On reflection, I am sure what is revealed in wartime is the mateship which men feel each other. People took great risks at times to help their mates.A case in point is when a lad went out under terrific fire to rescue a wounded man, and on his return he was congratulated them and admonished for taking such a risk. His reply was, “He is m he is my mate”, and that explained it all.

Taken from "The Oaklands Story" - these memories were written by Rob


Aussie Humour

Chronicle (Adelaide, SA : 1895 - 1954), Thursday 15 January 1948, page 39 Out Among The People By VOX Wailing Wall TROUBLE at the Wailing Wall at Jerusalem will recall memories for some of the 2/48th Battalion, A.I.F., who delight in recalling how one of their number, realistically garbed, took his place among the beggars on that famous wall pleading for alms. Mrs. Marjorie Agars (Upper Sturt) tells me that her son Bob declares that the fun was greatest when the real beggars discovered an imposter among them. 'I have forgotten the practical joker's name,' she says, 'but surely he holds an unusual position among dare-devil Australian spirits whose motto must be — Try anything once!'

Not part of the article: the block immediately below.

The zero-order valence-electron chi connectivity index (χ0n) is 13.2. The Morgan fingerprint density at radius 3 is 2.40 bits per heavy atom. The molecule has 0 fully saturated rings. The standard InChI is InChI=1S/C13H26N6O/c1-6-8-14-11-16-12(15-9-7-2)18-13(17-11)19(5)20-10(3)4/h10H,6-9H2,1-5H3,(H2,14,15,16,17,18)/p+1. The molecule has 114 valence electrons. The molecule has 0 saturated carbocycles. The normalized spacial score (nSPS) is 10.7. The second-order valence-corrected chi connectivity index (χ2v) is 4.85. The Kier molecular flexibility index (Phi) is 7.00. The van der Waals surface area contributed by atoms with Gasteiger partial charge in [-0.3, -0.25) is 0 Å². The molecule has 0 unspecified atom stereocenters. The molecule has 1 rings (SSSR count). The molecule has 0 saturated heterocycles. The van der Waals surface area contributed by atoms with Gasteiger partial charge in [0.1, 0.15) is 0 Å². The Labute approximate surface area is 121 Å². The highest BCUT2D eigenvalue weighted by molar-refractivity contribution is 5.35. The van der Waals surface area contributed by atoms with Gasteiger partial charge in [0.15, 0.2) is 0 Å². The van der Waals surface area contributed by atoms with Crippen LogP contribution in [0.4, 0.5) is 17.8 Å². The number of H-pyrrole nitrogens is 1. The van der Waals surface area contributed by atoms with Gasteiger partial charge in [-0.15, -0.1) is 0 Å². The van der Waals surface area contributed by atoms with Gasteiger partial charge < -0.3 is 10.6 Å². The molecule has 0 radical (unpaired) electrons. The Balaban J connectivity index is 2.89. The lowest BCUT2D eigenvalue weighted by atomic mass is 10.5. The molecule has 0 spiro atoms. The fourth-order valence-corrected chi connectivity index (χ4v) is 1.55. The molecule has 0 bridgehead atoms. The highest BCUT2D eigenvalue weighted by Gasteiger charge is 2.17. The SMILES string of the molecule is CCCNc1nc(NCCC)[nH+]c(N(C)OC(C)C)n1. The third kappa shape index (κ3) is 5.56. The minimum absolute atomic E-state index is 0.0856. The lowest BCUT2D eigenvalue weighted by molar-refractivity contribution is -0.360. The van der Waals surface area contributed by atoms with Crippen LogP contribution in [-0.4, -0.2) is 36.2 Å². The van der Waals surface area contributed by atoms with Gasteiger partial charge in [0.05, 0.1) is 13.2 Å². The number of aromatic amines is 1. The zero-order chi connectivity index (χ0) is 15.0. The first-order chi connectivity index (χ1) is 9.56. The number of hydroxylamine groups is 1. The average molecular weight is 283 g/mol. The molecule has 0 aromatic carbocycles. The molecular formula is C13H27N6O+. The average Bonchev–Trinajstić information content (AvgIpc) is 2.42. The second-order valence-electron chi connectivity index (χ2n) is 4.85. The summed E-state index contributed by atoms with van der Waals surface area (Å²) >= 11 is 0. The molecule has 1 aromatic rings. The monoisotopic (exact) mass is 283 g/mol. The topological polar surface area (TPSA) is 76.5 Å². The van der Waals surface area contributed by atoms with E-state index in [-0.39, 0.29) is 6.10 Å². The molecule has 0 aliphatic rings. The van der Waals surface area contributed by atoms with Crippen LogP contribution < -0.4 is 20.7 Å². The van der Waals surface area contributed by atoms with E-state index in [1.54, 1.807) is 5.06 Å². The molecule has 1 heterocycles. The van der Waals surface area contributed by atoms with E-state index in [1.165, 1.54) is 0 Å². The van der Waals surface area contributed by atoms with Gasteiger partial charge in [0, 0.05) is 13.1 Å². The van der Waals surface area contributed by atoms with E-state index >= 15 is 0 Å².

Added by Kaye Lee daughter of Bryan Holmes SX8133 2/48th Battalion


A Team Player

West Coast Sentinel (Streaky Bay, SA: 1912 - 1954), Friday 15 November 1940, page 7 Private Bob. Agars has been spending a few days with his parents at Oaklands Station. A few friends and relatives gathered at the home of Mr. and Mrs. R. Agars, of Oaklands Station, to wish Pte. Agars au revoir at the termination of his leave.
News (Adelaide, SA : 1923 - 1954), Friday 3 December 1943, page 3 Protested Over Losing Gun AFTER HIS CAPTURED Japanese machine-gun, which he used in the assault on Sattelberg, New Guinea, was taken away from him by an intelligence officer, Private Bob Agars (above), of Elliston, South Australia, protested because, he said, it lowered the fighting strength of his battalion. He is the son of Mr. Bob Agars, who was in the first 27th Battalion. In the last war Mr. Agars carried to safety from the front line a wounded comrade, Tom Playford-now Premier of South Australia.
News (Adelaide, SA : 1923 - 1954), Monday 29 November 1943, page 1 N. Guinea Peak S.A. Sergeant From Noel Ottaway FINSCHHAFEN. - Sergeant Thomas Derrick, of North Adelaide, who paled the way for the capture of Sattelberg last week, has already had one of the localities of the summit named after him. Derrick, a stocky, dark, cheerful soldier who won the D.C.M. in the Egyptian Desert, led a platoon which was halted on a slope by Jap machine-gun fire. He was ordered to withdraw, but five minutes later he and his men had cleaned out two of the Japanese weapon pits. Derrick pleaded for another 20 minutes, and in that time the platoon wiped out another six Japanese positions, Derrick himself killing one Jap machine-gunner, who bobbed up a few yards in front of him. Derrick makes light of his own part, and gives the credit to his men, who - included Privates Wally Everett, of Adelaide, Bob Agars, of Elliston, and Bill Delbridge, of Cheltenham. Researched by Kaye Lee daughter of Bryan Holmes SX8133 of the 2/48th Battalion